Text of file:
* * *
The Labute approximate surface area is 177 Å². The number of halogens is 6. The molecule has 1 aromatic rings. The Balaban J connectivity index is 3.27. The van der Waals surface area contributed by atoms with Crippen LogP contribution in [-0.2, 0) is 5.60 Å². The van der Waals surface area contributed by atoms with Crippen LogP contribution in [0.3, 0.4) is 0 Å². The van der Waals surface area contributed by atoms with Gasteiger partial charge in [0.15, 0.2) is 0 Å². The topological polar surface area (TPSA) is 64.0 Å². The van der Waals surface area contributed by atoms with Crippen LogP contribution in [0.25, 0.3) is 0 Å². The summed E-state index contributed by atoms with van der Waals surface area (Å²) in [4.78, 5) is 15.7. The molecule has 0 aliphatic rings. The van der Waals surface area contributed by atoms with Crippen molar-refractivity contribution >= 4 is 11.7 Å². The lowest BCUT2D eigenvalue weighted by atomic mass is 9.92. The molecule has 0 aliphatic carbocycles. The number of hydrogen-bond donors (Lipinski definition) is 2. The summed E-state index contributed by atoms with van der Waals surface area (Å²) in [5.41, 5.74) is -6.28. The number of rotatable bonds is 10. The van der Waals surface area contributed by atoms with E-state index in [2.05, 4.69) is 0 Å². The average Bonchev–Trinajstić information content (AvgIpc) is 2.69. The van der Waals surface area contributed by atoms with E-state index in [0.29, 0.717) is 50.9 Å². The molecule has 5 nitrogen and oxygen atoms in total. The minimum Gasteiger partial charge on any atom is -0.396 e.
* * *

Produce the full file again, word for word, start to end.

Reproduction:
The Labute approximate surface area is 177 Å². The number of halogens is 6. The molecule has 1 aromatic rings. The Balaban J connectivity index is 3.27. The van der Waals surface area contributed by atoms with Crippen LogP contribution in [-0.2, 0) is 5.60 Å². The van der Waals surface area contributed by atoms with Crippen LogP contribution in [0.3, 0.4) is 0 Å². The van der Waals surface area contributed by atoms with Gasteiger partial charge in [0.15, 0.2) is 0 Å². The topological polar surface area (TPSA) is 64.0 Å². The van der Waals surface area contributed by atoms with Crippen LogP contribution in [0.25, 0.3) is 0 Å². The summed E-state index contributed by atoms with van der Waals surface area (Å²) in [4.78, 5) is 15.7. The molecule has 0 aliphatic rings. The van der Waals surface area contributed by atoms with Crippen molar-refractivity contribution >= 4 is 11.7 Å². The lowest BCUT2D eigenvalue weighted by atomic mass is 9.92. The molecule has 0 aliphatic carbocycles. The number of hydrogen-bond donors (Lipinski definition) is 2. The summed E-state index contributed by atoms with van der Waals surface area (Å²) in [5.41, 5.74) is -6.28. The number of rotatable bonds is 10. The van der Waals surface area contributed by atoms with E-state index in [2.05, 4.69) is 0 Å². The average Bonchev–Trinajstić information content (AvgIpc) is 2.69. The van der Waals surface area contributed by atoms with E-state index in [0.29, 0.717) is 50.9 Å². The molecule has 5 nitrogen and oxygen atoms in total. The minimum Gasteiger partial charge on any atom is -0.396 e.